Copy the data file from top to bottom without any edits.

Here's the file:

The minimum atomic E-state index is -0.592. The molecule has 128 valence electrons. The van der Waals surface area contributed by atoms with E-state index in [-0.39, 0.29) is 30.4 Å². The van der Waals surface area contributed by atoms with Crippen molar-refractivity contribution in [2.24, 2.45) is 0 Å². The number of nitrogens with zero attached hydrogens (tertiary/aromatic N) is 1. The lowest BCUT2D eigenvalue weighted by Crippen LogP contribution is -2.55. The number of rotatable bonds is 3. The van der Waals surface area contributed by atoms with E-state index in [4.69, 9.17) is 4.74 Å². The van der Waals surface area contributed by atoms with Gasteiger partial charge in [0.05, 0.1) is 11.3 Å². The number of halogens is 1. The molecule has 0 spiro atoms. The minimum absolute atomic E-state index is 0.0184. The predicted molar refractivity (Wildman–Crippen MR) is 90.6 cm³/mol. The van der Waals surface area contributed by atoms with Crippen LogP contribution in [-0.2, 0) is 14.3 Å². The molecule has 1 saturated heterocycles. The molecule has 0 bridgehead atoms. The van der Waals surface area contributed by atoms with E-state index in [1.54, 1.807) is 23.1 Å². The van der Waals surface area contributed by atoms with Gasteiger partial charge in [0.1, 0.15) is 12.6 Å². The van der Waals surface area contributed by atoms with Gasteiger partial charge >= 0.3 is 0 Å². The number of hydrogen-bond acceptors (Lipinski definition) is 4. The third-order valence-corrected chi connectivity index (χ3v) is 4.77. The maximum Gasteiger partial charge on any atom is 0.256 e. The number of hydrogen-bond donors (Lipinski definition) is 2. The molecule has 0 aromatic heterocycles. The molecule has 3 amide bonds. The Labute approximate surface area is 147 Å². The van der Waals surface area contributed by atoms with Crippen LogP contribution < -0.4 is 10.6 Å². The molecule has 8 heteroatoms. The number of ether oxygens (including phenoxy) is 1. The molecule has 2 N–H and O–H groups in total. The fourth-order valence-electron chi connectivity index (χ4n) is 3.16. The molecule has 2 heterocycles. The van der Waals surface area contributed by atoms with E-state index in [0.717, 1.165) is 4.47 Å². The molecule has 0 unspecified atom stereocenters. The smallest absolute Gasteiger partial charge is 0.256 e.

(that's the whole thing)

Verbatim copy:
The minimum atomic E-state index is -0.592. The molecule has 128 valence electrons. The van der Waals surface area contributed by atoms with E-state index in [-0.39, 0.29) is 30.4 Å². The van der Waals surface area contributed by atoms with Crippen molar-refractivity contribution in [2.24, 2.45) is 0 Å². The number of nitrogens with zero attached hydrogens (tertiary/aromatic N) is 1. The lowest BCUT2D eigenvalue weighted by Crippen LogP contribution is -2.55. The number of rotatable bonds is 3. The van der Waals surface area contributed by atoms with E-state index in [4.69, 9.17) is 4.74 Å². The van der Waals surface area contributed by atoms with Gasteiger partial charge in [0.05, 0.1) is 11.3 Å². The number of halogens is 1. The molecule has 0 spiro atoms. The minimum absolute atomic E-state index is 0.0184. The predicted molar refractivity (Wildman–Crippen MR) is 90.6 cm³/mol. The van der Waals surface area contributed by atoms with Crippen LogP contribution in [-0.2, 0) is 14.3 Å². The molecule has 1 saturated heterocycles. The molecule has 0 bridgehead atoms. The van der Waals surface area contributed by atoms with E-state index in [1.54, 1.807) is 23.1 Å². The van der Waals surface area contributed by atoms with Gasteiger partial charge in [0.1, 0.15) is 12.6 Å². The van der Waals surface area contributed by atoms with Gasteiger partial charge >= 0.3 is 0 Å². The number of hydrogen-bond acceptors (Lipinski definition) is 4. The third-order valence-corrected chi connectivity index (χ3v) is 4.77. The maximum Gasteiger partial charge on any atom is 0.256 e. The number of hydrogen-bond donors (Lipinski definition) is 2. The molecule has 0 aromatic heterocycles. The molecule has 3 amide bonds. The Labute approximate surface area is 147 Å². The van der Waals surface area contributed by atoms with Crippen LogP contribution < -0.4 is 10.6 Å². The molecule has 8 heteroatoms. The number of ether oxygens (including phenoxy) is 1. The molecule has 2 N–H and O–H groups in total. The fourth-order valence-electron chi connectivity index (χ4n) is 3.16. The molecule has 2 heterocycles. The van der Waals surface area contributed by atoms with E-state index in [0.717, 1.165) is 4.47 Å². The molecule has 0 unspecified atom stereocenters. The smallest absolute Gasteiger partial charge is 0.256 e.